The Our Steadfast Anbar initiative, launched Jan. 11 by Ammar al-Hakim (pictured), leader of the Islamic Supreme Council, to resolve the Anbar crisis is an important step because it moves Iraq's security situation back into the political realm in trying to establish a broad base from which to combat terrorism.
Hakim has proposed a package of political, administrative, economic and social measures to normalize the situation in Anbar, which has been restive for the past two weeks and preceded by protests that lasted about a year. Among the initiative’s proposals is to spend $4 billion dollars over four years to rebuild Anbar’s cities, create jobs and form a provincial council of elders, influential tribal leaders, in addition to Anbar self-defense units, which in fact already exist through the Sahwa councils.
Some assert that Hakim’s initiative has electoral motives attached. Yet the initiative provides, for the first time, a vision toward resolving the Iraqi crisis, not just mere slogans as with most previous initiatives. The local and foreign responses to the initiative indicate that there is a general trend to interpret the crisis the way it actually should be understood.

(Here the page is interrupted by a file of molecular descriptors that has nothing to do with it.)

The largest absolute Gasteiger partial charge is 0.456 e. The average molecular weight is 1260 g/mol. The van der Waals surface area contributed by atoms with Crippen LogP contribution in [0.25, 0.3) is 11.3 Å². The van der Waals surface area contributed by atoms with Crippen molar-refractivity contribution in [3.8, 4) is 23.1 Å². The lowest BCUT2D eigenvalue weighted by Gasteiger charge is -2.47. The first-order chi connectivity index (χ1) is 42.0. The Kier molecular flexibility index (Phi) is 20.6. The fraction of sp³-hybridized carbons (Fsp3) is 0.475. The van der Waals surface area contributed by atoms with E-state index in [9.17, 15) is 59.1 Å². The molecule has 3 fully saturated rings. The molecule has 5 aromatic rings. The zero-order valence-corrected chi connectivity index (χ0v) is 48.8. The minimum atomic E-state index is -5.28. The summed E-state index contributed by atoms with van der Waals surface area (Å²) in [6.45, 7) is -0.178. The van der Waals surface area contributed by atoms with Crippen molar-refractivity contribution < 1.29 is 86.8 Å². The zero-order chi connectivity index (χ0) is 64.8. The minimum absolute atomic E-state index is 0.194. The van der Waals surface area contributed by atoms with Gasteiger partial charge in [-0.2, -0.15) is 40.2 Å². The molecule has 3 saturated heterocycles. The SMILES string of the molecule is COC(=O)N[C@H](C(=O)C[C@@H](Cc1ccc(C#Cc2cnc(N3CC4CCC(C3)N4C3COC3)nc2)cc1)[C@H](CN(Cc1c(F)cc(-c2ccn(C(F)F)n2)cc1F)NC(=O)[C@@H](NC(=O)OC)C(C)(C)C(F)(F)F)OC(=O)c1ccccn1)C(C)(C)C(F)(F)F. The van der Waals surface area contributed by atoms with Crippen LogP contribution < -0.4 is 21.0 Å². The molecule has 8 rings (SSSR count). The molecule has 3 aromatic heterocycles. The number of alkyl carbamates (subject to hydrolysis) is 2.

Some Iraqi parties are trying to characterize the country's broader crises — ongoing for years and including the recent crisis in Anbar — as “security crises” that can only be resolved through security measures. This characterization assumes that the fight in Iraq is between the government and its supporters on the one hand and terrorism and its supporters on the other, and therefore does not take into consideration the root causes of the conflicts.